Magical Realism in Romance #RachelleAyala #mgtab @Mimisgang1

Image by Enrique Meseguer from Pixabay

Take a modern-day contemporary romance and set it in a familiar city or town. Keep the technology: texting, cell phones, the internet, and all the engineering wonders of the 21st century. But inject an element of magic or time travel or even a bit of shapeshifting or ghostly visitations. Since it’s a romance, you have a hero and a heroine. One of them or both are ordinary human beings. Or perhaps he or she appears like an ordinary human being–sometimes. Add in elements of mythology or magic but keep the romance front and central. This is what I’ve been doing in some of my stories which mix magical realism with romance.

I didn’t decide one day to incorporate magical realism into my stories. I’ve always liked reading stories that have strange and unexplained things going on. But it all started with a novella in 2015, Christmas Stray where a boy who claims to be an elf and his puppy appear behind the woodpile to a couple snowed in for Christmas.

What is this thing called magical realism romance? It’s easier to say what it’s not.

It’s not Fantasy or even Urban Fantasy. The setting is in the real world and the main plot line does not center around the fantasy world. There is no battle between kingdoms and realms and most of the characters are not aware of the magic taking place. Furthermore, no undue attention is drawn to the magic that happens. It’s accepted as “just is.” The main character does not permanently change into a creature imbued with special powers, and it’s not a journey of discovery and mastery in another world.

It’s not Paranormal Romance, although there are elements of the paranormal. Perhaps some can interpret a character as a ghost or a time-traveling spirit. However, the story world looks normal to ninety percent of the characters, and the plot does not center around the otherworldly creatures. There is no explanation of the changes or appearances that take place or any lore about the strange creatures like in vampire or werewolf shifting stories where there is a system of clans, transitions, fated mates, etc. Instead, the central plot line is an ordinary contemporary romance set in a mostly ordinary world.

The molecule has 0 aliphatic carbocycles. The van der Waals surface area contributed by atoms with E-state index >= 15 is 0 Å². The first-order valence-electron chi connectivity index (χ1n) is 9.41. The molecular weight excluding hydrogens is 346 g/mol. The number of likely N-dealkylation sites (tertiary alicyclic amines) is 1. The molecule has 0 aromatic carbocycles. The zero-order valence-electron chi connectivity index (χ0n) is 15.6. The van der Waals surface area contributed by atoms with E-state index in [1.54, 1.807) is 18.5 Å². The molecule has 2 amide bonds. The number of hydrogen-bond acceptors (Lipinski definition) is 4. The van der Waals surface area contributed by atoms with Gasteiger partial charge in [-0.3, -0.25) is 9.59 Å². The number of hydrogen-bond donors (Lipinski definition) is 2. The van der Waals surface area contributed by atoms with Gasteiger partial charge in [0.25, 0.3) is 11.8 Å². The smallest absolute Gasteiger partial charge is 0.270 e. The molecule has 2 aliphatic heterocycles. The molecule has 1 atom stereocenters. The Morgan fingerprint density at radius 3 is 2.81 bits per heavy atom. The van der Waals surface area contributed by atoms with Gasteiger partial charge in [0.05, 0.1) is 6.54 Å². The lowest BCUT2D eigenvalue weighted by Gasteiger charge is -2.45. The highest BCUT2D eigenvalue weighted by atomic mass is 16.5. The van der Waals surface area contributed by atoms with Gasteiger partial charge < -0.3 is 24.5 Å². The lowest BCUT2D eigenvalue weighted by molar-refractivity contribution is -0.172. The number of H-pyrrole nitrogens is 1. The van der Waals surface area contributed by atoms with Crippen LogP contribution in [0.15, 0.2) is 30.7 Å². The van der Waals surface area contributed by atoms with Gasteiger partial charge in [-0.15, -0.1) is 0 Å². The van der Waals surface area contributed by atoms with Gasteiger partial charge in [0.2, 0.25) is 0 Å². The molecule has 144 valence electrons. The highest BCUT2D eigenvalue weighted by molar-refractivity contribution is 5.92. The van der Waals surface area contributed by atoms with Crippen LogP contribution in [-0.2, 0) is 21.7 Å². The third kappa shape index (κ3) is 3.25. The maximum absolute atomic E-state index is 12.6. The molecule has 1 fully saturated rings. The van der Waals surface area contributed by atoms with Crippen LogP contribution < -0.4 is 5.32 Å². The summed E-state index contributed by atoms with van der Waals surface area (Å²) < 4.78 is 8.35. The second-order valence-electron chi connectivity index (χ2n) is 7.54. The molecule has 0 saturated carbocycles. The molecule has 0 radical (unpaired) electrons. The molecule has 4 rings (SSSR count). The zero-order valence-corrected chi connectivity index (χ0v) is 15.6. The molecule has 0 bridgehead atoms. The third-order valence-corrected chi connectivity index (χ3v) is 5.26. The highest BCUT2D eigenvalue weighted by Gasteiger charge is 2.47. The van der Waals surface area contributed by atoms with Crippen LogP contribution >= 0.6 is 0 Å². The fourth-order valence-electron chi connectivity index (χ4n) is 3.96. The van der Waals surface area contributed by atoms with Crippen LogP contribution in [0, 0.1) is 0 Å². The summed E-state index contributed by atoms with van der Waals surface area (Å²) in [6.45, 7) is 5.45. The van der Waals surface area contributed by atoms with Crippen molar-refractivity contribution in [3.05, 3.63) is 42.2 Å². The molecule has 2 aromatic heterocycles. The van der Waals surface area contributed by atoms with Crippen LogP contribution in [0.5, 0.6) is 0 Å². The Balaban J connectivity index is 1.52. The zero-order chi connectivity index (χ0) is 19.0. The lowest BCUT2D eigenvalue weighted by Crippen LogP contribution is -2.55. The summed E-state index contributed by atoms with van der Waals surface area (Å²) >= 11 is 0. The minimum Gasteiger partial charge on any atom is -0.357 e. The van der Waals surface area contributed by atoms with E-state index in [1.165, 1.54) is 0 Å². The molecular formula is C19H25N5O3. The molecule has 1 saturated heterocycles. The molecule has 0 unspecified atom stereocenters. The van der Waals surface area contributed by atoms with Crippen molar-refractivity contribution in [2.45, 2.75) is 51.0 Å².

What we’re left with is a romance with elements of magic rooted in the real world.

Of the eighty romances I’ve written, I count thirteen of my books to incorporate magical elements into the mostly realistic storyline. Nine of them are Christmas stories, and ten of them are concentrated in my Christmas Creek Romance series where something strange happens in most but not all books, and yet, at the end of the story, the strange happenings are forgotten or kept secret by the affected couple.

This last detail, of having most of the characters unaware of the time shift or otherworldly visitation or excursion to another realm is what keeps my stories in the dimension of magical realism which is defined as a genre of literature that depicts the real world as having an undercurrent of magic or fantasy. Magical realism is a part of the realism genre of fiction. Within a work of magical realism, the world is still grounded in the real world, but fantastical elements are considered normal in this world. https://www.masterclass.com/articles/what-is-magical-realism

Are you ready to be shapeshifted into a vintage MG Roadster convertible while the guy you’re crushing on is driving his dates around your small town? That’s what happens to town wallflower Hayley Brockman in my newest Christmas Creek Romance, Nick’s Christmas Ride.

Nick’s Christmas Ride by Rachelle Ayala

Let me know if you like magic realism in romance. If you do, check out gem girls, Sapphire and Ruby, where ordinary women meet up with demigods on the streets of San Francisco. Black Tied: Sapphire [wok firefighter, the son of the kitchen God] and Red Hexed: Ruby [accidental sword bearer to Lord Frey of the sword that can stop Ragnarok].


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About Rachelle Ayala

Rachelle Ayala is a USA Today bestselling author of contemporary romance and romantic suspense. Her foremost goal is to take readers on a shared emotional journey with her characters as they grow and become more true to themselves. Rachelle believes in the power of love to overcome obstacles and feels that everyone should find love as often as possible, especially if it's within the pages of a book. Her book, Knowing Vera, won the 2015 Angie Ovation Award, A Father for Christmas garnered a 2015 Readers’ Favorite Gold Award, Christmas Stray received a 2016 Readers' Favorite Gold Award, and Playing for the Save got the 2017 Readers' Favorite Gold Award in Realistic Fiction. She is also a writing teacher and founder of the Romance In A Month writing community. She lives in California with her husband and has three children and two birds.

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